Technology with attitude

3M’s Medicare Boondoggle

1

First this…

WASHINGTON, July 16 � The Bush administration says it plans sweeping changes in Medicare payments to hospitals that could cut payments by 20 percent to 30 percent for many complex treatments and new technologies.

[…]

Medicare pays more than $125 billion a year to nearly 5,000 hospitals. The new plan is not expected to save money, but will shift around billions of dollars, creating clear winners and losers. The effects will ripple through the health care system because many private insurers and state Medicaid programs follow Medicare’s example.

Okay, so there’s a good reason for this, right? We did thorough research and are making the necessary adjustments because of it, yes? Well, sort of…but here’s where it gets really strange/interesting/sad.

Because yet again, we find a variety of the “no-bid” contract we’ve become accustomed to from this administration. However, this time we paid a company (3M) to look at our current Medicare system and see if their own billing technology could help make the system run smoother.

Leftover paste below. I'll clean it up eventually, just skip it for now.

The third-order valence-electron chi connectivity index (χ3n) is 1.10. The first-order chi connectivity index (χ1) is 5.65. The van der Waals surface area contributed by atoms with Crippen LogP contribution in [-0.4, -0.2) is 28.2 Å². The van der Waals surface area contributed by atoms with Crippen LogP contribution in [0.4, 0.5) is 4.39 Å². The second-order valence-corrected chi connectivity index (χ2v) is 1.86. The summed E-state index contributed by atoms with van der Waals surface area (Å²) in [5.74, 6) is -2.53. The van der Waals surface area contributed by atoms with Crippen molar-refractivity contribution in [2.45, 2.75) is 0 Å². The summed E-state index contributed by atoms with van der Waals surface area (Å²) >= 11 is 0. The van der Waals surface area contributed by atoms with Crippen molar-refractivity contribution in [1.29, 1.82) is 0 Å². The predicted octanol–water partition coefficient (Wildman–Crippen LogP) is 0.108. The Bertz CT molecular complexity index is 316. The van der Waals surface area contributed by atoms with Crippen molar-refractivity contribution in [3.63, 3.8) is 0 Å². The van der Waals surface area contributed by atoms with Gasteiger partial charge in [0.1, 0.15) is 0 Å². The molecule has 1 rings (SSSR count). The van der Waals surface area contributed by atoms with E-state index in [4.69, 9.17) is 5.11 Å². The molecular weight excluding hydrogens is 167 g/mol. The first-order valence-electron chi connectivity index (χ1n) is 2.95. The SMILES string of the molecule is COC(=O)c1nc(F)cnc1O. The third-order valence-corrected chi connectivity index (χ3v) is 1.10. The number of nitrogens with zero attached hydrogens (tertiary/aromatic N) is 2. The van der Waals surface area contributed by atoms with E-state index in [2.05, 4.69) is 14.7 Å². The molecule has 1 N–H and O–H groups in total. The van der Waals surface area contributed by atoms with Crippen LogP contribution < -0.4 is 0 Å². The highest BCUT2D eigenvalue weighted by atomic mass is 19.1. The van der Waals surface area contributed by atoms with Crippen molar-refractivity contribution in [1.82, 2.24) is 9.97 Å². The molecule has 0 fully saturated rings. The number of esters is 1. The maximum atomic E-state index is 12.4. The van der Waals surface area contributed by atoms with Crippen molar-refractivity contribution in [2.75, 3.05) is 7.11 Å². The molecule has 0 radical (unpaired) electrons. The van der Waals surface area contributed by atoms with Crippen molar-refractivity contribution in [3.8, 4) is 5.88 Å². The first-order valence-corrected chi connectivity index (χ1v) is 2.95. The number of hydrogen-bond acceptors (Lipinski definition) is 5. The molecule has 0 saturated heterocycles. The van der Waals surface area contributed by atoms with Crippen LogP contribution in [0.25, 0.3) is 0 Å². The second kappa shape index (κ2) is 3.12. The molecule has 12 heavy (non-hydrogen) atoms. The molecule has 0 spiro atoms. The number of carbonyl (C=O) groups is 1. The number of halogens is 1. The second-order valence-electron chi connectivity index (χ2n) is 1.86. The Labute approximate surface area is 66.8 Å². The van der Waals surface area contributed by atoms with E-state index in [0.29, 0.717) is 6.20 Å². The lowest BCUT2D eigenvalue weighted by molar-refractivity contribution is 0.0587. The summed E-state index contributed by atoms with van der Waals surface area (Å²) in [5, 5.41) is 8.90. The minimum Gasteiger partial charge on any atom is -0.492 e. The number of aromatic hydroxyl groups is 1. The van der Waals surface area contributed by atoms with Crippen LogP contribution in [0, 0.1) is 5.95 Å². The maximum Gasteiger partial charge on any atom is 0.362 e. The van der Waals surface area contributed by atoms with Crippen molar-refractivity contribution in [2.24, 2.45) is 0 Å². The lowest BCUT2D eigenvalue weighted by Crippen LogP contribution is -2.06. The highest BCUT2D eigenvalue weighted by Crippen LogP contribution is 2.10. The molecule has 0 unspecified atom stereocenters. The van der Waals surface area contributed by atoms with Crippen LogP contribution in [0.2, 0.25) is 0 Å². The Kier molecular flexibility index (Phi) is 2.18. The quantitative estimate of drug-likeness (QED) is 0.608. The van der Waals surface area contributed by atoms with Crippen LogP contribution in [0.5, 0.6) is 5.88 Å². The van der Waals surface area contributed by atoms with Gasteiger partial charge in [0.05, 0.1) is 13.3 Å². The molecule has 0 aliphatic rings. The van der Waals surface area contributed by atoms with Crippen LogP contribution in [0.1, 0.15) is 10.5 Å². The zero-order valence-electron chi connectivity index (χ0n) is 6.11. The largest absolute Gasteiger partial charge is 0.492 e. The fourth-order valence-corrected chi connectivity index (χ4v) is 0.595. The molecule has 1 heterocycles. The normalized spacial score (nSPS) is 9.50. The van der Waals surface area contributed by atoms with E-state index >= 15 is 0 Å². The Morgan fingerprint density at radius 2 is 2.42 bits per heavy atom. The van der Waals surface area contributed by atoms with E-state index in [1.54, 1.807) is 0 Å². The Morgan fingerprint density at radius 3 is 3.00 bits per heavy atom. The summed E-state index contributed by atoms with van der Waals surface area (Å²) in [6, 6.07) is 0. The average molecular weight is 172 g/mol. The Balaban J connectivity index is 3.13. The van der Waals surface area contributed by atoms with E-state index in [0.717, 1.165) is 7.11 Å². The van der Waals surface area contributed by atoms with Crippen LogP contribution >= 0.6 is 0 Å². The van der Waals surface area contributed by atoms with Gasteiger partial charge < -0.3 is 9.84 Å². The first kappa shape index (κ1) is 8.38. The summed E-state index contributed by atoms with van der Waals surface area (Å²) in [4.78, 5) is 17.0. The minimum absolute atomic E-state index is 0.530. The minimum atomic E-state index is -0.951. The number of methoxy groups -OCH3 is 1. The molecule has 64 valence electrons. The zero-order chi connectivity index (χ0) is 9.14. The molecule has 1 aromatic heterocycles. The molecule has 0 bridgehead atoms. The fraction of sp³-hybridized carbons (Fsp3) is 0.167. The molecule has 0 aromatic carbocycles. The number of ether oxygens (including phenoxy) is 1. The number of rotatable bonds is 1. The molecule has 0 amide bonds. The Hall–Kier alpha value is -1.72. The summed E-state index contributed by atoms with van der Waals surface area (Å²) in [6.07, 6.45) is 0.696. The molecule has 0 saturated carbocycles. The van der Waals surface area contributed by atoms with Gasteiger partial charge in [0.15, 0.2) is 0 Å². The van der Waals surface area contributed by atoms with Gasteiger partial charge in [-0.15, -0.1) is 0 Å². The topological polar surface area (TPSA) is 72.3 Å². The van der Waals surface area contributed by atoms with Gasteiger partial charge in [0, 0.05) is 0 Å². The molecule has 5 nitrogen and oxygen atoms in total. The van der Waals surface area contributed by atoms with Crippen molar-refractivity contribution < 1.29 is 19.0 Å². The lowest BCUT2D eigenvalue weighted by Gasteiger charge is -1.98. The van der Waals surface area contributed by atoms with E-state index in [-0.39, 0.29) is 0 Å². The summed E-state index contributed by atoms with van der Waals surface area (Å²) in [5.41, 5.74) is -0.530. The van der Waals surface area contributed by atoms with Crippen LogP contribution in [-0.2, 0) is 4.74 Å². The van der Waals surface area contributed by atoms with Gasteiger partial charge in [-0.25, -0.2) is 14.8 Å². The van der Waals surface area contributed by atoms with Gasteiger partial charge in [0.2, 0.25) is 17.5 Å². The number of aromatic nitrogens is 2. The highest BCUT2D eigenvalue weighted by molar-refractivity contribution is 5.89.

Yes, you read that right. We paid a company to investigate their own software’s usefulness for the billions of Medicare payments that are processed each year. Anybody want to guess what they found?

This is laughable. Check out this logic from 3M:

Richard F. Averill, research director of 3M Health Information Systems, said the sole-source contract was justified and denied that his company had a conflict of interest. As an inventor of the 1983 payment system, Mr. Averill said, he and his colleagues at 3M know more about it than their competitors.

Moreover, Mr. Averill said in an interview: “The contract required us to use the 3M system in our analysis. There was no evaluation of alternatives.�

My friends, these are truly “amazing” times.

Oh yes, and one last thing…this move has the potential to drive up healthcare costs.

When hospitals lose Medicare revenue, they often seek higher reimbursement from private insurers. J. Brian Munroe, vice president of WellPoint, one of the largest private plans, said he feared that the Medicare changes “will introduce a significant amount of disruption to the commercial health insurance marketplace, driving up health care costs and causing marketplace confusion.�

Good times.